Given the worsening clinical condition of the patient and the potential for airway compromise, urgent surgery was deemed necessary. Under general anesthesia, following orotracheal intubation with a video laryngoscope, a median cervicotomy was performed. This revealed a large cervical hematoma extending into the mediastinum and parapharyngeal spaces, associated with the thyroid gland, leading to destruction and bleeding in the left thyroid lobe. The hematoma within the thyroid gland was evacuated, and a total thyroidectomy and tracheostomy were performed due to persistent bleeding (Fig. 2).

Following the surgery, the patient was admitted to the intensive care unit, where she experienced a complicated post-operative course marked by the development of pneumonia associated with mechanical ventilation and disruptions in phosphorus-calcium metabolism, including hypocalcemia refractory to replacement therapy and hypothyroidism. Following a 97-day hospital stay, the patient was discharged.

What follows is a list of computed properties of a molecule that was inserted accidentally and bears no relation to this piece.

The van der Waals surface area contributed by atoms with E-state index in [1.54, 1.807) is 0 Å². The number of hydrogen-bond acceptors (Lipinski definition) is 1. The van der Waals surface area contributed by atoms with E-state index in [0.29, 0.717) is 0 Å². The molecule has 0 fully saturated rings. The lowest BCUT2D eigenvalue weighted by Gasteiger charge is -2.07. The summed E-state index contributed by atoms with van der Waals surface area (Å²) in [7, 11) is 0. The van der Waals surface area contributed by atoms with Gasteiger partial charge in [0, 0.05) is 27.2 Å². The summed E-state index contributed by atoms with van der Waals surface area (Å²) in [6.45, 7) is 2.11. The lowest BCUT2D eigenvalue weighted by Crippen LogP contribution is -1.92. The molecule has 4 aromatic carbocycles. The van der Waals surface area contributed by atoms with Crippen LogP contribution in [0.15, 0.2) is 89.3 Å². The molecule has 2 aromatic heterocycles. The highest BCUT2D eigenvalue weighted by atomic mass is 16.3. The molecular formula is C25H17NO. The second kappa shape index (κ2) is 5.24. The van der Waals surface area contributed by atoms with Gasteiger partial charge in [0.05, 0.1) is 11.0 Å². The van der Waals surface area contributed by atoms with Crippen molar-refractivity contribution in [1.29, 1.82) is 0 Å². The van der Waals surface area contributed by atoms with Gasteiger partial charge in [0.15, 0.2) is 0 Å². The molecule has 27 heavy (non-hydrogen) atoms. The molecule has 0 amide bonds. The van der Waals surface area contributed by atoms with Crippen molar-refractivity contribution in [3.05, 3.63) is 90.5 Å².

The histopathological examination of the surgical specimen revealed a thyroidectomy specimen weighing 15.8 g with dimensions of 4x4x12.5 cm, including a papillary microcarcinoma of the thyroid (1.5 mm) with clear surgical margins. Furthermore, the specimen contained parathyroid tissue measuring 6x4x3 cm and weighing 20.51 g, consistent with an adenoma and showing the presence of a hemorrhagic focus.


The parathyroid glands are small endocrine glands nestled in the neck, typically located behind the larger thyroid gland. While the majority of individuals have four parathyroid glands, the exact number can vary among individuals.